ADELAIDE, Australia - Jin Young Ko continued her domination of the Women's Australian Open, shooting a 1-under 71 Saturday to increase her lead to four strokes after three rounds.

    The South Korean, who led after each of the opening two rounds of the LPGA tournament, had a three-round total of 11-under 205 at Kooyonga Golf Club.

    Australian golfer Hannah Green moved into second place after the round of the day, a 66.

    Green, 21, is seeking to become the first Australian to claim her national crown since Karrie Webb won the last of her five titles in 2014. Webb, who is playing a part-time schedule in 2018, missed the cut Friday by one stroke.

    Green birdied her first three holes on Saturday and then added two more on the eighth and ninth. Two more birdies followed on the back nine with her only dropped shot a bogey on the 17th.

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    "I was very pleased with my ball striking," Green said. "I have put myself in contention so I'm very happy with how things are panning out.

    "It was a real shame about Karrie missing the cut, but I know she has got different plans."

    South Korea's Hyejin Choi (70), was tied for third, five strokes behind. Australia's top-ranked golfer Minjee Lee was tied for fifth after a 69, six off the lead.

    Former No. 1 Lydia Ko shot a 71 and was eight strokes behind.

    "It's always nice to be able to start the season on a good note, and I've obviously got tomorrow," Lydia Ko said. "Hopefully, I'll be able to finish off on a high note."

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    Cantlay, McDowell, Saunders share lead at Riviera

    By Doug FergusonFebruary 17, 2018, 3:51 am

    LOS ANGELES - Tiger Woods waited 12 years to get back to Riviera and lasted only two days.

    Woods had three straight bogeys early on the back nine Friday and didn't play well enough to make up for his misses. He had a 5-over 76 and missed the cut in the Genesis Open for the first time in nine appearances as a pro.

    He was at 6-over 148, one shot worse than his PGA Tour debut as a 16-year-old at Riviera.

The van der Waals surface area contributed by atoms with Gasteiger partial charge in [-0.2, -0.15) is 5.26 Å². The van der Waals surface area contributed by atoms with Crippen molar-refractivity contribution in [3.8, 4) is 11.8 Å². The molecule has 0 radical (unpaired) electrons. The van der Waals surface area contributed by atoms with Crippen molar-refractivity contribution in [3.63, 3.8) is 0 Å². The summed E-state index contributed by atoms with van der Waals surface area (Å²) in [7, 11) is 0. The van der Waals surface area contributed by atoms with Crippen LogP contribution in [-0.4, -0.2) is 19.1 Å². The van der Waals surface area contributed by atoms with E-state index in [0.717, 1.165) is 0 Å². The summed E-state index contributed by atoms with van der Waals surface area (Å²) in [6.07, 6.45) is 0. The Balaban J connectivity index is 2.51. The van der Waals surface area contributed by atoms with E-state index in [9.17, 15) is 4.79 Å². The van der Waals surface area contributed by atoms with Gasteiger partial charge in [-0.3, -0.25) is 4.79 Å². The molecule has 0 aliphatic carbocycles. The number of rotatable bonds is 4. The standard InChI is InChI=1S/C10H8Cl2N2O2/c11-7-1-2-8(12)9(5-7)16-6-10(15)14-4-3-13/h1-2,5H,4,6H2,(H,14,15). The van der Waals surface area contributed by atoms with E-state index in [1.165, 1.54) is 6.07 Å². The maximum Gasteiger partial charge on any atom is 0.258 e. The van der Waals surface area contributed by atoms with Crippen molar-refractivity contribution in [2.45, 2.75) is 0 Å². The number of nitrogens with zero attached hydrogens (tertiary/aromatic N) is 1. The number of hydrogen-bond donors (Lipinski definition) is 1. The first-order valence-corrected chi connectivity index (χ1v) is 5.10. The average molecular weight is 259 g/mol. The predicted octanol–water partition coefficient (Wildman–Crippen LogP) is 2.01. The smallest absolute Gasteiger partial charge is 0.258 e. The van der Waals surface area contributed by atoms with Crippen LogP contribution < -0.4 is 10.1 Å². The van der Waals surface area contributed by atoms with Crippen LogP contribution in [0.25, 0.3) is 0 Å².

''I missed every tee shot left and I did not putt well, didn't feel very good on the greens,'' Woods said. ''And consequently, never made a run. I knew I had to make a run on that back nine, and I went the other way.''

    Patrick Cantlay ran off three straight birdies toward the end of his morning round, starting with a tap-in on the par-3 sixth when he missed a hole-in-one by a fraction of an inch, and shot a 69. He was tied with Graeme McDowell (66), the former U.S. Open champion who is trying to work his way back from a two-year slump.

    They were at 7-under 135.

    Sam Saunders also was at 7 under, making back-to-back birdies until it was too dark to continue. He had three holes remaining in his second round. Ryan Moore bogeyed his final hole for a 68 and was one shot behind at 136.

    Rory McIlroy overcame a few short misses on the front nine for a 69 and was at 2-under 140.

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    Cantlay was coming off a three-putt bogey when his tee shot at the par-3 sixth - the hole with a bunker in the middle of the green - landed above the flag and to the right, and then rolled back down the slope just over the right edge of the cup.

    ''I actually missed a little to the right, but it's a bowl back there so as long as you get the number right, it should be pretty close,'' Cantlay said.

    He followed with a short iron into 5 feet for birdie, a 15-foot birdie on the next hole and then a wild drive that led to a bogey on his final hole.

    McDowell has gone 59 starts worldwide since his last victory and has fallen out of the top 200 in the world. He had missed four straight cuts dating to late last year, though he felt he was hitting it well in practice. What helped was seeing some good scores.

    ''All I'm missing is a couple little numbers and a little bit of confidence,'' McDowell said.

    Defending champion Dustin Johnson shot a 69 and gets to stick around for the weekend. He was at 1-over 143. Bubba Watson, who won in 2014 and 2016, has fallen out of the top 200 in the world after a two-year drought. He shot a 70 and was at 4-under 138, and then headed for the NBA All-Star weekend to play in the celebrity game.